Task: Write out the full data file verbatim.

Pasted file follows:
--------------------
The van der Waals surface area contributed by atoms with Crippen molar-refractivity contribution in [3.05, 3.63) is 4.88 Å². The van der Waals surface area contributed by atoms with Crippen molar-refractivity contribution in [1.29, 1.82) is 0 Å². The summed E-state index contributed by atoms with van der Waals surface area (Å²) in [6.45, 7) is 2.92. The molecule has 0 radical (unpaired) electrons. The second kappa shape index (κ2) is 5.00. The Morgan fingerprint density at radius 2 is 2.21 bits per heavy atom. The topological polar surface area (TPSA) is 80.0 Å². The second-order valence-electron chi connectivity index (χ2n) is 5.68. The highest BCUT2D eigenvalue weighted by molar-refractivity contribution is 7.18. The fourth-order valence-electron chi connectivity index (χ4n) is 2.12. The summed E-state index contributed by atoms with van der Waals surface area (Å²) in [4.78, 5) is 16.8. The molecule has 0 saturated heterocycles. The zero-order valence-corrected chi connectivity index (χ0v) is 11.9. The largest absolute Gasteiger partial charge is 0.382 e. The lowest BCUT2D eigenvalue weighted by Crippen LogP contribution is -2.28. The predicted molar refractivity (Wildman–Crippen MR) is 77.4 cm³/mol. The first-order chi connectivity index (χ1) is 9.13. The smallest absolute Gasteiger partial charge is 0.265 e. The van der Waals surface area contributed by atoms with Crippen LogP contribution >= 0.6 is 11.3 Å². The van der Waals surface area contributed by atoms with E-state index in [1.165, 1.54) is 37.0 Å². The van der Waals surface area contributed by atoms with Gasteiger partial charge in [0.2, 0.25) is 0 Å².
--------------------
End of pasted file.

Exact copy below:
The van der Waals surface area contributed by atoms with Crippen molar-refractivity contribution in [3.05, 3.63) is 4.88 Å². The van der Waals surface area contributed by atoms with Crippen molar-refractivity contribution in [1.29, 1.82) is 0 Å². The summed E-state index contributed by atoms with van der Waals surface area (Å²) in [6.45, 7) is 2.92. The molecule has 0 radical (unpaired) electrons. The second kappa shape index (κ2) is 5.00. The Morgan fingerprint density at radius 2 is 2.21 bits per heavy atom. The topological polar surface area (TPSA) is 80.0 Å². The second-order valence-electron chi connectivity index (χ2n) is 5.68. The highest BCUT2D eigenvalue weighted by molar-refractivity contribution is 7.18. The fourth-order valence-electron chi connectivity index (χ4n) is 2.12. The summed E-state index contributed by atoms with van der Waals surface area (Å²) in [4.78, 5) is 16.8. The molecule has 0 saturated heterocycles. The zero-order valence-corrected chi connectivity index (χ0v) is 11.9. The largest absolute Gasteiger partial charge is 0.382 e. The lowest BCUT2D eigenvalue weighted by Crippen LogP contribution is -2.28. The predicted molar refractivity (Wildman–Crippen MR) is 77.4 cm³/mol. The first-order chi connectivity index (χ1) is 9.13. The smallest absolute Gasteiger partial charge is 0.265 e. The van der Waals surface area contributed by atoms with Crippen LogP contribution >= 0.6 is 11.3 Å². The van der Waals surface area contributed by atoms with E-state index in [1.165, 1.54) is 37.0 Å². The van der Waals surface area contributed by atoms with Gasteiger partial charge in [0.2, 0.25) is 0 Å².